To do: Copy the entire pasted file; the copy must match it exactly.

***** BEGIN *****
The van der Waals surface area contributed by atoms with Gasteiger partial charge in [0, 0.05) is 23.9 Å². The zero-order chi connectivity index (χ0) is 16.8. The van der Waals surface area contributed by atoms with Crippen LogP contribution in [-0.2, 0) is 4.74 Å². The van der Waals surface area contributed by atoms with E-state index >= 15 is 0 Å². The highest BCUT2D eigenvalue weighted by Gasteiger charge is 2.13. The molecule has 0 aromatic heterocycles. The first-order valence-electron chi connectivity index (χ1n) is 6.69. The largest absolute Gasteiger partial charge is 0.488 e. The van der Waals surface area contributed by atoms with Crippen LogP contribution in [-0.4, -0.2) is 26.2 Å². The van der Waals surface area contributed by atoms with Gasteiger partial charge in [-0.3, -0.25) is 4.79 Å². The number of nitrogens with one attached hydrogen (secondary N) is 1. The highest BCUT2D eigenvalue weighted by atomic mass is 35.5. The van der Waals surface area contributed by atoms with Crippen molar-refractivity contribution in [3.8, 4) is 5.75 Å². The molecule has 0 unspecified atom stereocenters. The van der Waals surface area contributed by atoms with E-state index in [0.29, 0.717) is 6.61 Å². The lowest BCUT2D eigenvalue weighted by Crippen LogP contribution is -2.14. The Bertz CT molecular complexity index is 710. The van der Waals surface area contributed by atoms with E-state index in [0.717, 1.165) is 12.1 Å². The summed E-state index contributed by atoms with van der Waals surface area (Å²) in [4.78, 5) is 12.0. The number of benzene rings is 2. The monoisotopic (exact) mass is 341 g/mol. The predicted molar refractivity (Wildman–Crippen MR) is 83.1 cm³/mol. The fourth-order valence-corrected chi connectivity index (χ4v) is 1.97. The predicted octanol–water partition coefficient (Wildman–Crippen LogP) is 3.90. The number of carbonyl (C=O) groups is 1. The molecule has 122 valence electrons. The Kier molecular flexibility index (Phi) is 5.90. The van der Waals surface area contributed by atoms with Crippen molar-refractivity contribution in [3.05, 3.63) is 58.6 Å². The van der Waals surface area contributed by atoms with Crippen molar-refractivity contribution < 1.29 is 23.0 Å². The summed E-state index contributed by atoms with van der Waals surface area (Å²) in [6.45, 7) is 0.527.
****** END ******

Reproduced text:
The van der Waals surface area contributed by atoms with Gasteiger partial charge in [0, 0.05) is 23.9 Å². The zero-order chi connectivity index (χ0) is 16.8. The van der Waals surface area contributed by atoms with Crippen LogP contribution in [-0.2, 0) is 4.74 Å². The van der Waals surface area contributed by atoms with E-state index >= 15 is 0 Å². The highest BCUT2D eigenvalue weighted by Gasteiger charge is 2.13. The molecule has 0 aromatic heterocycles. The first-order valence-electron chi connectivity index (χ1n) is 6.69. The largest absolute Gasteiger partial charge is 0.488 e. The van der Waals surface area contributed by atoms with Crippen LogP contribution in [-0.4, -0.2) is 26.2 Å². The van der Waals surface area contributed by atoms with Gasteiger partial charge in [-0.3, -0.25) is 4.79 Å². The number of nitrogens with one attached hydrogen (secondary N) is 1. The highest BCUT2D eigenvalue weighted by atomic mass is 35.5. The van der Waals surface area contributed by atoms with Crippen molar-refractivity contribution in [3.8, 4) is 5.75 Å². The molecule has 0 unspecified atom stereocenters. The van der Waals surface area contributed by atoms with E-state index in [0.29, 0.717) is 6.61 Å². The lowest BCUT2D eigenvalue weighted by Crippen LogP contribution is -2.14. The Bertz CT molecular complexity index is 710. The van der Waals surface area contributed by atoms with E-state index in [0.717, 1.165) is 12.1 Å². The summed E-state index contributed by atoms with van der Waals surface area (Å²) in [4.78, 5) is 12.0. The number of benzene rings is 2. The monoisotopic (exact) mass is 341 g/mol. The predicted molar refractivity (Wildman–Crippen MR) is 83.1 cm³/mol. The fourth-order valence-corrected chi connectivity index (χ4v) is 1.97. The predicted octanol–water partition coefficient (Wildman–Crippen LogP) is 3.90. The number of carbonyl (C=O) groups is 1. The molecule has 122 valence electrons. The Kier molecular flexibility index (Phi) is 5.90. The van der Waals surface area contributed by atoms with Crippen molar-refractivity contribution in [3.05, 3.63) is 58.6 Å². The van der Waals surface area contributed by atoms with Crippen molar-refractivity contribution < 1.29 is 23.0 Å². The summed E-state index contributed by atoms with van der Waals surface area (Å²) in [6.45, 7) is 0.527.